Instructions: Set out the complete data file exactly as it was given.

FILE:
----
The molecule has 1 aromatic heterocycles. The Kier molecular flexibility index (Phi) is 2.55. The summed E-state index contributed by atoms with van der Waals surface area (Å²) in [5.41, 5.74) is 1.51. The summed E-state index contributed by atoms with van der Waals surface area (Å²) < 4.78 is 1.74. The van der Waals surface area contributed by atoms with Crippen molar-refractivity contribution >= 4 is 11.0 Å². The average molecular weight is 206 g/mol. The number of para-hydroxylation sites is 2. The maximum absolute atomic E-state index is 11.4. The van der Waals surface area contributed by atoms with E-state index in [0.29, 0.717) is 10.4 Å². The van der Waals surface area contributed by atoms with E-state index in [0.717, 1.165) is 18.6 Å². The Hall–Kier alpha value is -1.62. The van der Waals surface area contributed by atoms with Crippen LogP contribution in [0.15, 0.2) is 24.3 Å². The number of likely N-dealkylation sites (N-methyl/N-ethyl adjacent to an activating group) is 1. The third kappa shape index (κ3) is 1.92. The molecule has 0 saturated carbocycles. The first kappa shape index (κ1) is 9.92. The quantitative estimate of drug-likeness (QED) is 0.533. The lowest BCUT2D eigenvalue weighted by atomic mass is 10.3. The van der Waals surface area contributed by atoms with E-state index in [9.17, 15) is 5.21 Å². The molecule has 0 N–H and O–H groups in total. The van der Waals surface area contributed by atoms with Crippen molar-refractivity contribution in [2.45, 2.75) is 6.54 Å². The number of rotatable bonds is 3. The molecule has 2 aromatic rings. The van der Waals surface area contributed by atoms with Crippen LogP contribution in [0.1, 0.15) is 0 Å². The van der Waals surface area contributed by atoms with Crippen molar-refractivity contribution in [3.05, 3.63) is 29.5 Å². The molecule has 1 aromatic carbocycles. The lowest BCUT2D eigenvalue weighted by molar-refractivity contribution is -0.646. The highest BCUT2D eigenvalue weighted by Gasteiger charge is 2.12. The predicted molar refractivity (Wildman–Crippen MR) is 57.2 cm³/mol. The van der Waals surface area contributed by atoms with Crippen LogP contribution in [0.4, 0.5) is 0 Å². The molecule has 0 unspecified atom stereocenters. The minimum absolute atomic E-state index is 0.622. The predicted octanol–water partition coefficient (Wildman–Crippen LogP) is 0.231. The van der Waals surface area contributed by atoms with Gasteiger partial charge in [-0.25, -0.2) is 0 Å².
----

The molecule has 1 aromatic heterocycles. The Kier molecular flexibility index (Phi) is 2.55. The summed E-state index contributed by atoms with van der Waals surface area (Å²) in [5.41, 5.74) is 1.51. The summed E-state index contributed by atoms with van der Waals surface area (Å²) < 4.78 is 1.74. The van der Waals surface area contributed by atoms with Crippen molar-refractivity contribution >= 4 is 11.0 Å². The average molecular weight is 206 g/mol. The number of para-hydroxylation sites is 2. The maximum absolute atomic E-state index is 11.4. The van der Waals surface area contributed by atoms with E-state index in [0.29, 0.717) is 10.4 Å². The van der Waals surface area contributed by atoms with E-state index in [0.717, 1.165) is 18.6 Å². The Hall–Kier alpha value is -1.62. The van der Waals surface area contributed by atoms with Crippen LogP contribution in [0.15, 0.2) is 24.3 Å². The number of likely N-dealkylation sites (N-methyl/N-ethyl adjacent to an activating group) is 1. The third kappa shape index (κ3) is 1.92. The molecule has 0 saturated carbocycles. The first kappa shape index (κ1) is 9.92. The quantitative estimate of drug-likeness (QED) is 0.533. The lowest BCUT2D eigenvalue weighted by atomic mass is 10.3. The van der Waals surface area contributed by atoms with E-state index in [9.17, 15) is 5.21 Å². The molecule has 0 N–H and O–H groups in total. The van der Waals surface area contributed by atoms with Crippen molar-refractivity contribution in [2.45, 2.75) is 6.54 Å². The number of rotatable bonds is 3. The molecule has 2 aromatic rings. The van der Waals surface area contributed by atoms with Crippen LogP contribution in [0.1, 0.15) is 0 Å². The van der Waals surface area contributed by atoms with Crippen molar-refractivity contribution in [3.05, 3.63) is 29.5 Å². The molecule has 1 aromatic carbocycles. The lowest BCUT2D eigenvalue weighted by molar-refractivity contribution is -0.646. The highest BCUT2D eigenvalue weighted by Gasteiger charge is 2.12. The predicted molar refractivity (Wildman–Crippen MR) is 57.2 cm³/mol. The van der Waals surface area contributed by atoms with Crippen LogP contribution in [0.4, 0.5) is 0 Å². The molecule has 0 unspecified atom stereocenters. The minimum absolute atomic E-state index is 0.622. The predicted octanol–water partition coefficient (Wildman–Crippen LogP) is 0.231. The van der Waals surface area contributed by atoms with Gasteiger partial charge in [-0.25, -0.2) is 0 Å².